sage said...

I loved taking the bus to new spots when I lived in Pittsburgh... but I enjoyed the light rail more, just on sheer principle.

Mandy_Fish said...

You make my commute seem so dull.

Pearl said...

joeh, four AC? Every day, I learn. :-)

Shelly, absolutely. Every bus is a tiny society. The weird thing is how very much our "look" differs but how very often we are the same...

Buttons, for the most part, I LOVE the freaks. :-)

sage, love the light rail here in Mpls...

wellfedfred said...
This comment has been removed by the author.
wellfedfred said...

This speaks to me - for years, rather than have lunch with work colleagues, I'd walk a block or two in any direction away from the office and get on the first bus to arrive. 20 minutes to ride to a random stop, 10 or 15 minutes to explore, 20 minutes to ride back. Unused part of the hour was to allow for traffic and slippage. You will correctly conclude that I worked at Pestly, Dull and Goring, I mean Boring.

Pearl said...

Mandy, perhaps you are meant to be one of the freaks that others speak of. :-)

Pearl said...

wellfedfred, the bus is fascinating. I've sat next to everyone. People are fascinating and overwhelmingly well-meaning. I think we live in an age of fear, for some reason; and I think the bus is, for the most part, a cure for fear.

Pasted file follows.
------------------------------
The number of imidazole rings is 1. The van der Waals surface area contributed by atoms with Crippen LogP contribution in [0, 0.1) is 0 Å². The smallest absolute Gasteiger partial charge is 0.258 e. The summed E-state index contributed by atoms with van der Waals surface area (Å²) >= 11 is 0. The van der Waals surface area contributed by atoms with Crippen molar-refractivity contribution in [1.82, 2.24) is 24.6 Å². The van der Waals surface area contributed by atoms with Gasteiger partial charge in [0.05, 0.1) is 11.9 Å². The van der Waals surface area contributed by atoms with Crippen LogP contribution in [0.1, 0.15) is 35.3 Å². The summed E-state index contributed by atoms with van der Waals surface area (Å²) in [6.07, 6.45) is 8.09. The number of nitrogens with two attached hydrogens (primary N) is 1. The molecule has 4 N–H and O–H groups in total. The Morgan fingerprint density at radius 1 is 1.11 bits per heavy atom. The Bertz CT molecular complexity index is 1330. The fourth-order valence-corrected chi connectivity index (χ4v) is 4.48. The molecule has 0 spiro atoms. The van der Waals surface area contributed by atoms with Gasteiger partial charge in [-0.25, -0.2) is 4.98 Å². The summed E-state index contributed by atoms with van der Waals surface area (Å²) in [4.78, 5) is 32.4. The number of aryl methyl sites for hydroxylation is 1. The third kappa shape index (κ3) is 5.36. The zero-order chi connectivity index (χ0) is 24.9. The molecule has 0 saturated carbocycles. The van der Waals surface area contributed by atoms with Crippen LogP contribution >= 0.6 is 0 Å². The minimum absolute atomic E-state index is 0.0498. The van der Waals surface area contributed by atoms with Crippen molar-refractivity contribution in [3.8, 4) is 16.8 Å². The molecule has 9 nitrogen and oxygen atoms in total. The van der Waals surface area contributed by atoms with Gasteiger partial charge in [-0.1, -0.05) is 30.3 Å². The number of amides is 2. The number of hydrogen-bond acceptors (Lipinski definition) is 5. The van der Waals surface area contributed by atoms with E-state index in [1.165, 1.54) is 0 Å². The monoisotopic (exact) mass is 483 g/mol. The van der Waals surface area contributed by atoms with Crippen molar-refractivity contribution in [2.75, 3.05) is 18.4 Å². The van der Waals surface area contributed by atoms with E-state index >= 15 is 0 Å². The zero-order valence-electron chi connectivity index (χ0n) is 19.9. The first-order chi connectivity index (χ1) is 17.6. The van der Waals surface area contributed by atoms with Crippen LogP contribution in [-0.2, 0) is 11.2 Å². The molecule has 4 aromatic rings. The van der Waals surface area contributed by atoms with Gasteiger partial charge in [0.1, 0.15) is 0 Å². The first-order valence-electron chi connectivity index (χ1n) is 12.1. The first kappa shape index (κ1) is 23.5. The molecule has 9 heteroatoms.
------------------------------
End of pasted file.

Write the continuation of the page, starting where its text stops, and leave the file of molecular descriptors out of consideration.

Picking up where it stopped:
vanilla said...

It is great that you found a new bus experience for comparison purposes. I find your comment to wellfedfred to be most interesting. I'll mull that over a bit. Especially the "well-meaning" part.

Yamini MacLean said...

Hari OM
Pearl, I appreciated this post for its difference, like the very ride it is describing.

I too found your reponse to 'wellfedfred' equally intriguing; "...the bus is, for the most part, a cure for fear." I actually get what you mean. There's a levelling factor somehow; especially when you have to come together to push the bus in question... YAM xxx

Eva Gallant said...

We sit and wait for the next freak show!

jenny_o said...

I'm pretty sure if you rode regularly you'd catch some of them with their guard down :)

Indigo Roth said...

They hadn't been warned you were coming, else they'd have been reeking, raucous and ragged x

Merlesworld said...

Buses are great more friendly than trains and when you go by car, parking is also problem you can never find a spot unless it's miles away or it cost the bus fare to park.
We all say thank you to the driver when we get off and he says goodbye but thats only in slow times if you get on in peak or with school children thats a different story.
Merle.............

Joanne Noragon said...